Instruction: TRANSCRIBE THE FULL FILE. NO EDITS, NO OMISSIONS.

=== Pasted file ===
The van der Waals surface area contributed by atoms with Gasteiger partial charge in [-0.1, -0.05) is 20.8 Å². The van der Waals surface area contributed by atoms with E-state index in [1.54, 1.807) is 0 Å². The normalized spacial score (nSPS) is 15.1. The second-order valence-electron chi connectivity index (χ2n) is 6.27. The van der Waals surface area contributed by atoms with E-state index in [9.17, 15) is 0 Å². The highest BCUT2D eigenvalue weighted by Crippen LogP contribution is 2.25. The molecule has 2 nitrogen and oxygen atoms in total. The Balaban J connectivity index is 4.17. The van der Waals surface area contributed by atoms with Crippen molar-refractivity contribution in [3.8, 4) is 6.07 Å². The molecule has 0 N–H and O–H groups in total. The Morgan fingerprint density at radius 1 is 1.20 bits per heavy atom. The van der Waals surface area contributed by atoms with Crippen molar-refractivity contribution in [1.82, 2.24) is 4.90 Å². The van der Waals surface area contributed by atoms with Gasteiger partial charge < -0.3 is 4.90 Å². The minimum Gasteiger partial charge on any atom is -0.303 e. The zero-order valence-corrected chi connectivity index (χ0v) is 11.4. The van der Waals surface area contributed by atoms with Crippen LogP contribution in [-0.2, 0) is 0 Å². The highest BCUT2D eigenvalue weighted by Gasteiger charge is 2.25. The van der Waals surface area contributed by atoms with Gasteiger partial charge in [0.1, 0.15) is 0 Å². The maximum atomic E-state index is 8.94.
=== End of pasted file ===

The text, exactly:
The van der Waals surface area contributed by atoms with Gasteiger partial charge in [-0.1, -0.05) is 20.8 Å². The van der Waals surface area contributed by atoms with E-state index in [1.54, 1.807) is 0 Å². The normalized spacial score (nSPS) is 15.1. The second-order valence-electron chi connectivity index (χ2n) is 6.27. The van der Waals surface area contributed by atoms with E-state index in [9.17, 15) is 0 Å². The highest BCUT2D eigenvalue weighted by Crippen LogP contribution is 2.25. The molecule has 2 nitrogen and oxygen atoms in total. The Balaban J connectivity index is 4.17. The van der Waals surface area contributed by atoms with Crippen molar-refractivity contribution in [3.8, 4) is 6.07 Å². The molecule has 0 N–H and O–H groups in total. The Morgan fingerprint density at radius 1 is 1.20 bits per heavy atom. The van der Waals surface area contributed by atoms with Crippen molar-refractivity contribution in [1.82, 2.24) is 4.90 Å². The van der Waals surface area contributed by atoms with Gasteiger partial charge < -0.3 is 4.90 Å². The minimum Gasteiger partial charge on any atom is -0.303 e. The zero-order valence-corrected chi connectivity index (χ0v) is 11.4. The van der Waals surface area contributed by atoms with Crippen LogP contribution in [-0.2, 0) is 0 Å². The highest BCUT2D eigenvalue weighted by Gasteiger charge is 2.25. The van der Waals surface area contributed by atoms with Gasteiger partial charge in [0.1, 0.15) is 0 Å². The maximum atomic E-state index is 8.94.